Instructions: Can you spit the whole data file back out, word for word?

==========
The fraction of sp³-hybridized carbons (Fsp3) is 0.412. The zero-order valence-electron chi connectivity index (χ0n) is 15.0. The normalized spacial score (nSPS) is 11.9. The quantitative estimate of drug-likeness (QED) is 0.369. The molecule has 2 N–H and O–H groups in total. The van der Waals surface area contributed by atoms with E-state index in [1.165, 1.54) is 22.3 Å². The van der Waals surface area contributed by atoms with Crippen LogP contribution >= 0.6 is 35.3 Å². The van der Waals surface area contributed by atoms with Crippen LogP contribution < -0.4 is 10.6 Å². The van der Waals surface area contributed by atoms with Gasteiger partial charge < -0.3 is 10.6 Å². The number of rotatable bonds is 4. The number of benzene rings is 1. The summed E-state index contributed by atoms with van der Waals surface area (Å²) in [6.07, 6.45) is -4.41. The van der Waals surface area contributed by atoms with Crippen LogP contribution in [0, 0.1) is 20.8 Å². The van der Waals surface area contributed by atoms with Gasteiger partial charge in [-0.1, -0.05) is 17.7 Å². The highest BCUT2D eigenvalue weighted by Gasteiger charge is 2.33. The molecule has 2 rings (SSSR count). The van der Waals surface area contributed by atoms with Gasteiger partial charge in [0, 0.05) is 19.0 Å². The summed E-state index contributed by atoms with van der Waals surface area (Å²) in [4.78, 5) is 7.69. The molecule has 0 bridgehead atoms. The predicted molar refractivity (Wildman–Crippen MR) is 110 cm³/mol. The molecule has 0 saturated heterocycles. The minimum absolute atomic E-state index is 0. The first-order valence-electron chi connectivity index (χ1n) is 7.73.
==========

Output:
The fraction of sp³-hybridized carbons (Fsp3) is 0.412. The zero-order valence-electron chi connectivity index (χ0n) is 15.0. The normalized spacial score (nSPS) is 11.9. The quantitative estimate of drug-likeness (QED) is 0.369. The molecule has 2 N–H and O–H groups in total. The van der Waals surface area contributed by atoms with E-state index in [1.165, 1.54) is 22.3 Å². The van der Waals surface area contributed by atoms with Crippen LogP contribution >= 0.6 is 35.3 Å². The van der Waals surface area contributed by atoms with Crippen LogP contribution < -0.4 is 10.6 Å². The van der Waals surface area contributed by atoms with Gasteiger partial charge < -0.3 is 10.6 Å². The number of rotatable bonds is 4. The number of benzene rings is 1. The summed E-state index contributed by atoms with van der Waals surface area (Å²) in [6.07, 6.45) is -4.41. The van der Waals surface area contributed by atoms with Crippen LogP contribution in [0, 0.1) is 20.8 Å². The van der Waals surface area contributed by atoms with Gasteiger partial charge in [-0.1, -0.05) is 17.7 Å². The highest BCUT2D eigenvalue weighted by Gasteiger charge is 2.33. The molecule has 2 rings (SSSR count). The van der Waals surface area contributed by atoms with Gasteiger partial charge in [0, 0.05) is 19.0 Å². The summed E-state index contributed by atoms with van der Waals surface area (Å²) in [4.78, 5) is 7.69. The molecule has 0 bridgehead atoms. The predicted molar refractivity (Wildman–Crippen MR) is 110 cm³/mol. The molecule has 0 saturated heterocycles. The minimum absolute atomic E-state index is 0. The first-order valence-electron chi connectivity index (χ1n) is 7.73.